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As in the following lectures R. Rochette strongly defends the taste for Polychromatic Sculpture, I would wish to say a few words with regard to what I consider a mistaken idea which generally prevails on the subject of colouring sculpture, which was sometimes practised by the Greeks, and particularly as the example of the Greeks has been advanced by the first sculptor of the age as his authority for colouring his statue of Venus. It is generally supposed that the celebrated Greek sculptors coloured the nude parts of their marble statues. This mistake has arisen from a misconception of the word circumlitio, which expresses a painting round (Tepexplois) a framing of the borders of drapery, the hair; a painting of the ground around the figures, in order to separate and make them stand out, as Quinctilian, viii. § 2, shows: a "circumductio colorum in extremitatibus figurarum quâ ipsa figura aptius finiuntur et eminentius extant.” This practice was confined alone to the metopes, bas reliefs, and the background of statues in pediments, and all such objects as were placed high up and were to be seen from a distance. The effect was calculated for height and distance. The most ancient instance of which, one of the metopes from one of the temples of Selinus, I have given. A modern instance we have in the so-called Wedgwood ware.
remark further, that it was practised only at an archaic period, for Plutarch tells us that the ancient statues (ra malaia Twv ayaluatwr) were daubed with vermilion, and no stronger evidence can be adduced of the imperfection, antiquity, and, we may add, barbarism of the art in any nation, than this custom of painting sculpture, as may be seen in the early sculptures of Assyria, India, and Mexico. The Kavous applied by the so-called painters of statues, ayaluatwv eykavota, to the nude parts, was not paint or colouring, but white wax melted with oil, which was laid on with a thick brush, and rubbed dry : ita signa marmorea nuda curantur, Vitruvius says—a practice adopted by Canova. On the other hand, we have no proof that the Greeks coloured the nude parts of their statues; on the contrary, we have positive evidence that the masterpiece of antiquity (which may be an example to all modern sculptors) the Cnidian Venus of Praxiteles was colourless. That the Venus de' Medici had her hair gilt cannot be adduced as any evidence, for in the opinion of Flaxman, to whose correct taste this fashion was totally repugnant, it is a deteriorated variety of the Venus of Praxiteles, and consequently of a later period, when art was in a declining and degraded state. We may therefore be led to this conclusion, that the custom of colouring sculpture was only practised at the worst periods of art, at the archaic period, and when it was in its decline.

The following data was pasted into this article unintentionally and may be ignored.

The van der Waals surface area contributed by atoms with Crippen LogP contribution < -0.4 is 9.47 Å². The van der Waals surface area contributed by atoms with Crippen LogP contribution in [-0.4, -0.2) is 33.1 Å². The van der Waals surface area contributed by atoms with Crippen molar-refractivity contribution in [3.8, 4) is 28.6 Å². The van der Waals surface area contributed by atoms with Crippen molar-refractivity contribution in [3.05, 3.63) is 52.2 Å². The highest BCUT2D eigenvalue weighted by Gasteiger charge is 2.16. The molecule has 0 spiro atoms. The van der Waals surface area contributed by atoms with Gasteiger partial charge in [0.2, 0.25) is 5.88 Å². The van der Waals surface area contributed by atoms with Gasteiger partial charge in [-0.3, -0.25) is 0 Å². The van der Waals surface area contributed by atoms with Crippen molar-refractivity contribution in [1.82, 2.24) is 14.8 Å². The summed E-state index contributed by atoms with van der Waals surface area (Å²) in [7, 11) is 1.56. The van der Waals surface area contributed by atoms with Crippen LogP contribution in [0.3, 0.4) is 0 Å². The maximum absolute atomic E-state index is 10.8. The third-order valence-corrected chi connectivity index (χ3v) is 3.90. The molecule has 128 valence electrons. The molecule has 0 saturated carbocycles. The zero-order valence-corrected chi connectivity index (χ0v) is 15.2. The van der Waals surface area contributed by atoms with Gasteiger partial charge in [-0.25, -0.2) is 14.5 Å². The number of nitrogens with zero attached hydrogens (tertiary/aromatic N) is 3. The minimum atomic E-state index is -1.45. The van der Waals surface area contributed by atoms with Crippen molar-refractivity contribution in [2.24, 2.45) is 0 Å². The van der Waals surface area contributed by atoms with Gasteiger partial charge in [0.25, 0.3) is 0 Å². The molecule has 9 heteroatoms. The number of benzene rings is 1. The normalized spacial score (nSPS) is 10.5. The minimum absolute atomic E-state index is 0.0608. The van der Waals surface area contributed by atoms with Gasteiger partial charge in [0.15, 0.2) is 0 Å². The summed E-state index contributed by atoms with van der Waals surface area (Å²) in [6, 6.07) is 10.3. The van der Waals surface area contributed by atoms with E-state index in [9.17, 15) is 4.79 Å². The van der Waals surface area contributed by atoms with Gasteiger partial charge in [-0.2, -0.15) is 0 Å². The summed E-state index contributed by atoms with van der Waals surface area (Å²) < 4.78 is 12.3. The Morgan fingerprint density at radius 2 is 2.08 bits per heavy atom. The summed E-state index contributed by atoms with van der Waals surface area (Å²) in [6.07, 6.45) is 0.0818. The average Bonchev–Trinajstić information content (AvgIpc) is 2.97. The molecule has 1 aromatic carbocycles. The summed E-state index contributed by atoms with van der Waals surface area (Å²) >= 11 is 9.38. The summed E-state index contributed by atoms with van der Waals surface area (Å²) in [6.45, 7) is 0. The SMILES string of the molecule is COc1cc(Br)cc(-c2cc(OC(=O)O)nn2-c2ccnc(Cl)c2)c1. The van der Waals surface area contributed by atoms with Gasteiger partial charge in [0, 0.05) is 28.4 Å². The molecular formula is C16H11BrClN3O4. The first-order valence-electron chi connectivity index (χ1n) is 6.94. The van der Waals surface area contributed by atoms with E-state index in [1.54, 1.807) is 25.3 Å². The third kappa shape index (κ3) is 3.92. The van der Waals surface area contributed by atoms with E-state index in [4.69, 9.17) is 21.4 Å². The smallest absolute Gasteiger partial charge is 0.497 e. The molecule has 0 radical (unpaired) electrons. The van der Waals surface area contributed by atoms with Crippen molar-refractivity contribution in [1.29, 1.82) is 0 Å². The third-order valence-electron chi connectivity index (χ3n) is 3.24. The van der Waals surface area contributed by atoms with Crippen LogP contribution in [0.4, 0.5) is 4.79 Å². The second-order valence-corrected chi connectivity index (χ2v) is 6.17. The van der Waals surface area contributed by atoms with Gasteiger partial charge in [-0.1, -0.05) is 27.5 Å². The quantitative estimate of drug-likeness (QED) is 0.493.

H. M. W.